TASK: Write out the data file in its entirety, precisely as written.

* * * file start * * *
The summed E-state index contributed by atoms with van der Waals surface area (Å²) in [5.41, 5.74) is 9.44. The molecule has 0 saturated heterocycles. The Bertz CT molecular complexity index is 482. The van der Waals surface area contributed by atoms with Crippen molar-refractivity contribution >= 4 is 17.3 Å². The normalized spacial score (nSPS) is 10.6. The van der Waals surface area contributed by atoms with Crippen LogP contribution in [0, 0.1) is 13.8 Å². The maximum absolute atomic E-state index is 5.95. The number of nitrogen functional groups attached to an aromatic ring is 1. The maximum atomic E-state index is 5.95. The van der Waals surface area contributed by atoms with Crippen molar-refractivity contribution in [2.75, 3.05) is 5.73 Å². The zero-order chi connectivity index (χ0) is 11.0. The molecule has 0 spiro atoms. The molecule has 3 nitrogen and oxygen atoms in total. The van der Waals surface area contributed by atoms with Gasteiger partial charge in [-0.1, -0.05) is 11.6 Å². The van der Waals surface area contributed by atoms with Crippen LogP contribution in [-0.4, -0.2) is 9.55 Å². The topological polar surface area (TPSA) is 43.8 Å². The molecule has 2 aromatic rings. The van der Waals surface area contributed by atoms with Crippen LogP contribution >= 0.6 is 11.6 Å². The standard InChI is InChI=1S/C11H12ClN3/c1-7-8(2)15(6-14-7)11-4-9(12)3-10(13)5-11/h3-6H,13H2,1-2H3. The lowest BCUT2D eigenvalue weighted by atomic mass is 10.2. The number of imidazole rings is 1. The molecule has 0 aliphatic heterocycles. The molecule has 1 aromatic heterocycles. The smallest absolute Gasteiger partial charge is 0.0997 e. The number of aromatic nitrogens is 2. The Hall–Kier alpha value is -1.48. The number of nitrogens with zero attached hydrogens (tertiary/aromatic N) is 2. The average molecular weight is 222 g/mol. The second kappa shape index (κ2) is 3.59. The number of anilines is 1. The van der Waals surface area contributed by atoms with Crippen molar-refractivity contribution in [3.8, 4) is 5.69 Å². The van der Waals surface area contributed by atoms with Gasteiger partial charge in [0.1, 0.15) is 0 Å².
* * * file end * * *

The summed E-state index contributed by atoms with van der Waals surface area (Å²) in [5.41, 5.74) is 9.44. The molecule has 0 saturated heterocycles. The Bertz CT molecular complexity index is 482. The van der Waals surface area contributed by atoms with Crippen molar-refractivity contribution >= 4 is 17.3 Å². The normalized spacial score (nSPS) is 10.6. The van der Waals surface area contributed by atoms with Crippen LogP contribution in [0, 0.1) is 13.8 Å². The maximum absolute atomic E-state index is 5.95. The number of nitrogen functional groups attached to an aromatic ring is 1. The maximum atomic E-state index is 5.95. The van der Waals surface area contributed by atoms with Crippen molar-refractivity contribution in [2.75, 3.05) is 5.73 Å². The zero-order chi connectivity index (χ0) is 11.0. The molecule has 0 spiro atoms. The molecule has 3 nitrogen and oxygen atoms in total. The van der Waals surface area contributed by atoms with Gasteiger partial charge in [-0.1, -0.05) is 11.6 Å². The van der Waals surface area contributed by atoms with Crippen LogP contribution in [-0.4, -0.2) is 9.55 Å². The topological polar surface area (TPSA) is 43.8 Å². The molecule has 2 aromatic rings. The van der Waals surface area contributed by atoms with Crippen LogP contribution >= 0.6 is 11.6 Å². The standard InChI is InChI=1S/C11H12ClN3/c1-7-8(2)15(6-14-7)11-4-9(12)3-10(13)5-11/h3-6H,13H2,1-2H3. The lowest BCUT2D eigenvalue weighted by atomic mass is 10.2. The number of imidazole rings is 1. The molecule has 0 aliphatic heterocycles. The molecule has 1 aromatic heterocycles. The smallest absolute Gasteiger partial charge is 0.0997 e. The number of aromatic nitrogens is 2. The Hall–Kier alpha value is -1.48. The number of nitrogens with zero attached hydrogens (tertiary/aromatic N) is 2. The average molecular weight is 222 g/mol. The second kappa shape index (κ2) is 3.59. The number of anilines is 1. The van der Waals surface area contributed by atoms with Crippen molar-refractivity contribution in [3.8, 4) is 5.69 Å². The van der Waals surface area contributed by atoms with Gasteiger partial charge in [0.1, 0.15) is 0 Å².